40. April 16, Washington Post – (International) Creating a public nuisance with insecure Web sites. Thousands of Web sites that were cited last year for harboring security flaws that could be used to attack others online remain a hazard and an eyesore along the information superhighway. At issue are sites that harbor so-called cross-site scripting (XSS) vulnerabilities. According to the latest Internet Security Threat Report from Symantec Corp., only 3 percent of those XSS flaws recorded at last year were fixed. Ironically, Symantec’s own site was recently featured on as vulnerable to a nasty XSS flaw (Symantec has since fixed the problem). XSS bugs can even be used to power Web-based worms. This past week, a series of worms took advantage of XSS flaws on micro-blogging site to annoy and frighten thousands of Twitterers. While the worms were otherwise harmless, rogue anti-virus vendors have begun seizing on public interest in the outbreaks by gaming search engine results to send curious searchers to booby-trapped sites that try to foist worthless and invasive software. Source:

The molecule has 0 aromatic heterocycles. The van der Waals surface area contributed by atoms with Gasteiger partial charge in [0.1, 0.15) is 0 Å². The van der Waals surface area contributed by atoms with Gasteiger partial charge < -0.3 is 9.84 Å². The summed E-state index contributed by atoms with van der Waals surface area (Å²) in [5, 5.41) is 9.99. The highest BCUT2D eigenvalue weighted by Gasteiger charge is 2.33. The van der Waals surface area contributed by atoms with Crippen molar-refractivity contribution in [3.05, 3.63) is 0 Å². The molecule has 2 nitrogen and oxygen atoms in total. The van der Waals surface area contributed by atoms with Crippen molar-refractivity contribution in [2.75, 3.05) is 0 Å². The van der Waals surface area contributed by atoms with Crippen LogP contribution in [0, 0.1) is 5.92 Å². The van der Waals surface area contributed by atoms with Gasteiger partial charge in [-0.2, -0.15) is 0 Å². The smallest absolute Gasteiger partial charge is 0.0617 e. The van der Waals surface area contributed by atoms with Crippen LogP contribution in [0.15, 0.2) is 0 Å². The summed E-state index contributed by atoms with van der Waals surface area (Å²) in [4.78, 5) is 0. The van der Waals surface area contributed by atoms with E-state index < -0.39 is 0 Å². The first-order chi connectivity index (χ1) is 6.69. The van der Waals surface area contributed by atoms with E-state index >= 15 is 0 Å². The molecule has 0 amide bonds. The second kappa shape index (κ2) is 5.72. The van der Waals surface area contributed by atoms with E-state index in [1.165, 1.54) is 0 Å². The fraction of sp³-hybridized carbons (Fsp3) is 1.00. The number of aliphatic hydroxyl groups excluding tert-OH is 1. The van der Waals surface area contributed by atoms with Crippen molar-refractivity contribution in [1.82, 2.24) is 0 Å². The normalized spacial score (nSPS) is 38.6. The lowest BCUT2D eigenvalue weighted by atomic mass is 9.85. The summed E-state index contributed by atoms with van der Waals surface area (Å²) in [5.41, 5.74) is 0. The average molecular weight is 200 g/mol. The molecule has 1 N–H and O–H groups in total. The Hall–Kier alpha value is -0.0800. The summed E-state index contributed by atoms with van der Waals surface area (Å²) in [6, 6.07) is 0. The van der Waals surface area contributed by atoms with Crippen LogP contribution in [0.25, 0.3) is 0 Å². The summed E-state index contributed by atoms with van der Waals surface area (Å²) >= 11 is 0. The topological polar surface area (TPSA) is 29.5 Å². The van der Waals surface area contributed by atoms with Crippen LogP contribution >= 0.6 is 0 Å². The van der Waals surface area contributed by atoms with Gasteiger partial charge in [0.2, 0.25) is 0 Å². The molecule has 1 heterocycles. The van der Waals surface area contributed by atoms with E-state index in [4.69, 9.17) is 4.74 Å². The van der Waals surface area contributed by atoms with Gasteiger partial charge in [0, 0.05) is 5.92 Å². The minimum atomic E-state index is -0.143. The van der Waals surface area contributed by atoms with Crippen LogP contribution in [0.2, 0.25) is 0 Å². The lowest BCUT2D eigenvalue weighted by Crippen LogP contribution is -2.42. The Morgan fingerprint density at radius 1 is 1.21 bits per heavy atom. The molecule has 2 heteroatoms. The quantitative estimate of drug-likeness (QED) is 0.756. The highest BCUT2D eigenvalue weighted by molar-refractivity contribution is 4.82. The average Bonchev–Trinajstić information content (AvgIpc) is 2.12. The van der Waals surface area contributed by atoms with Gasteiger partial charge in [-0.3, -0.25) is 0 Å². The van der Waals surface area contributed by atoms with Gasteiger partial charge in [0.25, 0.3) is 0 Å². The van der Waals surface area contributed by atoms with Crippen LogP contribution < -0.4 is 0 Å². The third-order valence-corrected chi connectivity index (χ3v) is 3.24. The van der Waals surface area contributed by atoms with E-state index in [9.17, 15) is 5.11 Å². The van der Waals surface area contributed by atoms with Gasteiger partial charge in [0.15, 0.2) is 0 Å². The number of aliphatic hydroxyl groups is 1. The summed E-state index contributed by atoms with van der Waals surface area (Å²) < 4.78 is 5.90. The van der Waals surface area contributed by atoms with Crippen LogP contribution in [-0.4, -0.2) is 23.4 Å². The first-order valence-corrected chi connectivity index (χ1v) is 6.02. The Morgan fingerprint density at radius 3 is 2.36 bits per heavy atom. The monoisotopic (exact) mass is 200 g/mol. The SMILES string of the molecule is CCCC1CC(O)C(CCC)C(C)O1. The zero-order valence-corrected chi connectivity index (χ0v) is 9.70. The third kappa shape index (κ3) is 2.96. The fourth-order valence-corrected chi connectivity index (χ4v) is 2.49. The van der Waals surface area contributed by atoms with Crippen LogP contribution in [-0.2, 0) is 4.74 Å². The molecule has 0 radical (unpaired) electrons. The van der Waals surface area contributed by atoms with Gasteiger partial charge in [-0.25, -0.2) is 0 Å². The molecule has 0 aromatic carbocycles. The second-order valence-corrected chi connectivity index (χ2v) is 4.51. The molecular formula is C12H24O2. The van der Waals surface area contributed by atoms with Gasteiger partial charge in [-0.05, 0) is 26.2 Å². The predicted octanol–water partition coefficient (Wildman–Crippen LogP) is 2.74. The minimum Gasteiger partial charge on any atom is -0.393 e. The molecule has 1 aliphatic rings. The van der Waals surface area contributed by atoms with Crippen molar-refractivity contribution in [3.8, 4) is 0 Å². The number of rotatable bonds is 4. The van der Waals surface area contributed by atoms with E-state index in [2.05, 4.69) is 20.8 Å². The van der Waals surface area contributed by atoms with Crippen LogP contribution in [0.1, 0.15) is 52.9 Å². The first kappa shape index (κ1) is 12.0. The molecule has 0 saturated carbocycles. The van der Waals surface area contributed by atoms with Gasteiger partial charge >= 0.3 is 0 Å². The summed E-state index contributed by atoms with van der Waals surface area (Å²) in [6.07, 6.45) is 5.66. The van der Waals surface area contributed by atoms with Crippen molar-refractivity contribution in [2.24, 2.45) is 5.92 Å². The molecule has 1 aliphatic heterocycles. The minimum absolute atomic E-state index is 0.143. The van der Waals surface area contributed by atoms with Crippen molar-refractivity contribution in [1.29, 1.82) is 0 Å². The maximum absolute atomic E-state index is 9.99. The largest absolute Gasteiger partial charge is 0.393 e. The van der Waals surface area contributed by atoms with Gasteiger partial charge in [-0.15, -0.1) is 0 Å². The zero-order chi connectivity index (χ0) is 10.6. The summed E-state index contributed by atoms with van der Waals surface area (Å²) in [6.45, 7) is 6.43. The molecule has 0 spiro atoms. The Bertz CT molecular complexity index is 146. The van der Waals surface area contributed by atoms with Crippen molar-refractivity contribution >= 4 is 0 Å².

41. April 16, IDG News Service – (International) Black Hat ‘supertalk’ halted due to vendor concerns. The Black Hat security conference is full of drama again in Amsterdam, with the last-minute cancellation of a presentation by a group of researchers scheduled to reveal a dangerous software vulnerability. In the run up to the conference, organizers promoted a talk that would be on the scale of the flaw in the DNS (Domain Name System) highlighted by a security researcher at Black Hat’s U.S. conference in July 2008. But this one is not going to happen. A press conference tentatively planned for April 16 was suddenly canceled. The flaw is so sensitive that even revealing the vendor affected could potentially cause hackers to start poking around with applications or operating systems to try to figure it out, said Black Hat’s CEO. The unnamed vendor has told the researchers that it could have a patch ready in a month or so, but it could take as long as four months, the CEO said. Security researchers who present at Black Hat are encouraged to practice what is called “responsible disclosure,” where the vendor is notified and allowed to create a patch before the vulnerability is publicly revealed. The CEO said it is hopeful that the vendor and the researchers will be able to release a patch and the details at the same time. Source: